Fire, fire, eternal / fire of Heraclitus, a rapacious messenger, / a boy with a mouth stained by blackberries.
This excerpt closes Adam Zagajewski’s poem “Fire, Fire,” originally published in English translation in Tremor. The poem follows another poem entitled “Fire” which focuses on the destructive nature of flame. “Fire, Fire,” however, addresses the internal, metaphorical flame that drives innovation and creation.
Zagajewski references Heraclitus as a leading apostle of this metaphorical, eternal fire. Heraclitus was a Greek philosopher who believed that literal fire was the origin of all things and that everything exists in a process of constant change. The soul, according to Heraclitus, is composed of a mixture of fire and water, and the more fire within the soul, the nobler, the more ambitious, and the more innovative it is.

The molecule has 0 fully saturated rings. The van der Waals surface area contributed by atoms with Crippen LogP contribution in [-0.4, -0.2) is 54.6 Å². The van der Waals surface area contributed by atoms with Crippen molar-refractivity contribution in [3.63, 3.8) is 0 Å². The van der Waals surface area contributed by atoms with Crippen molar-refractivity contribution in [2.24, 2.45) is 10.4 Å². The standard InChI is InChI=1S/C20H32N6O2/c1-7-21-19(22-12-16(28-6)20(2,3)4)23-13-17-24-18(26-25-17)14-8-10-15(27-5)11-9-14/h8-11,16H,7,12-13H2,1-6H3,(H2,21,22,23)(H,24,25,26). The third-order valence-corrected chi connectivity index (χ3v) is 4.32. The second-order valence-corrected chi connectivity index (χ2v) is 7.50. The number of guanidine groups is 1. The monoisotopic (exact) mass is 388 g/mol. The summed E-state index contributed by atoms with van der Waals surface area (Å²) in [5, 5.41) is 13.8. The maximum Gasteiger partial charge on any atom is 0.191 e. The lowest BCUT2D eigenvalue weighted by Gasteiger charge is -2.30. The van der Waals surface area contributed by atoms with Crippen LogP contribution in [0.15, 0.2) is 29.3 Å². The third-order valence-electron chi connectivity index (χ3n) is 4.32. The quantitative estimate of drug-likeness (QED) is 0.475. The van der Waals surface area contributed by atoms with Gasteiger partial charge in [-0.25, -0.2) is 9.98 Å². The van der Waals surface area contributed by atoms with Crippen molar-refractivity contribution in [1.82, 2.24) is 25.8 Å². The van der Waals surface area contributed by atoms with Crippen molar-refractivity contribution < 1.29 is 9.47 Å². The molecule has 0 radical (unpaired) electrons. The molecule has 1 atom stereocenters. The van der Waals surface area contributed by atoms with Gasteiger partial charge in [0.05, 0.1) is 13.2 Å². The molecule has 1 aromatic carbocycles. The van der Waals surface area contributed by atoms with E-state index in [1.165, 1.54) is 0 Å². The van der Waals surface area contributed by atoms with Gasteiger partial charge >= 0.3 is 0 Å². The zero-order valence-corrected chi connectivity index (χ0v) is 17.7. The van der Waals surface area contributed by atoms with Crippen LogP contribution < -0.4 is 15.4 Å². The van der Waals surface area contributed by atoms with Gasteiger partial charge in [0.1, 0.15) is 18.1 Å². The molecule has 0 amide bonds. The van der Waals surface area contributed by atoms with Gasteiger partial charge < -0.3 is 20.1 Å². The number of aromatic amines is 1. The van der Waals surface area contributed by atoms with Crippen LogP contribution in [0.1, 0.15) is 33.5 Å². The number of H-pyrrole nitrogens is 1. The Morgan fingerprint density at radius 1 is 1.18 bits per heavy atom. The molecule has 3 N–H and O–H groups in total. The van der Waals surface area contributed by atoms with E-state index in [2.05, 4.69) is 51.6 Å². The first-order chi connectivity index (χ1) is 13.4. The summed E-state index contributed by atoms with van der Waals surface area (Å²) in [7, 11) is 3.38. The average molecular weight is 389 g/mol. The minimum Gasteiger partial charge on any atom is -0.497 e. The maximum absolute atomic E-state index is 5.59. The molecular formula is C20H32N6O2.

Heraclitus himself could be the “rapacious messenger,” too eager in his pursuit and delivery of knowledge and philosophy. But Zagajewski’s lines encourage the reader to also consider the messenger, or the “boy with a mouth stained by blackberries,” as the carnal embodiment of the eternal, internal fire. The boy’s stained mouth illustrates his rapacity, the eagerness with which he consumed the delectable fruit. His haste in eating the blackberries (not to mention his role as a messenger) embodies Heraclitus’ idea of constant movement and change.
While on one hand, the image of the boy may appear innocent and enthusiastic, the use of the word “rapacious” colors the image with menace. Rapacity exceeds greed in aggressiveness, involving the use of violent force to get what one wants. This allows Zagajewski to end his poem with not only a memorable image, but also with irony. While the internal fire of passionate thought and innovation can be used for true creation (e.g. writing symphonies and painting frescoes), applied elsewhere, it can create means of destruction (e.g. atomic bombs and chemical weapons). The sweetness of the berries begets the stain on the mouth. Zagajewski recognizes technology and advance as a double-edged sword, forged in the fires of human ingenuity and desire. But through the end of this poem, he also recognizes that creation and destruction are inextricably linked in Heraclitus’ cycle of continual change.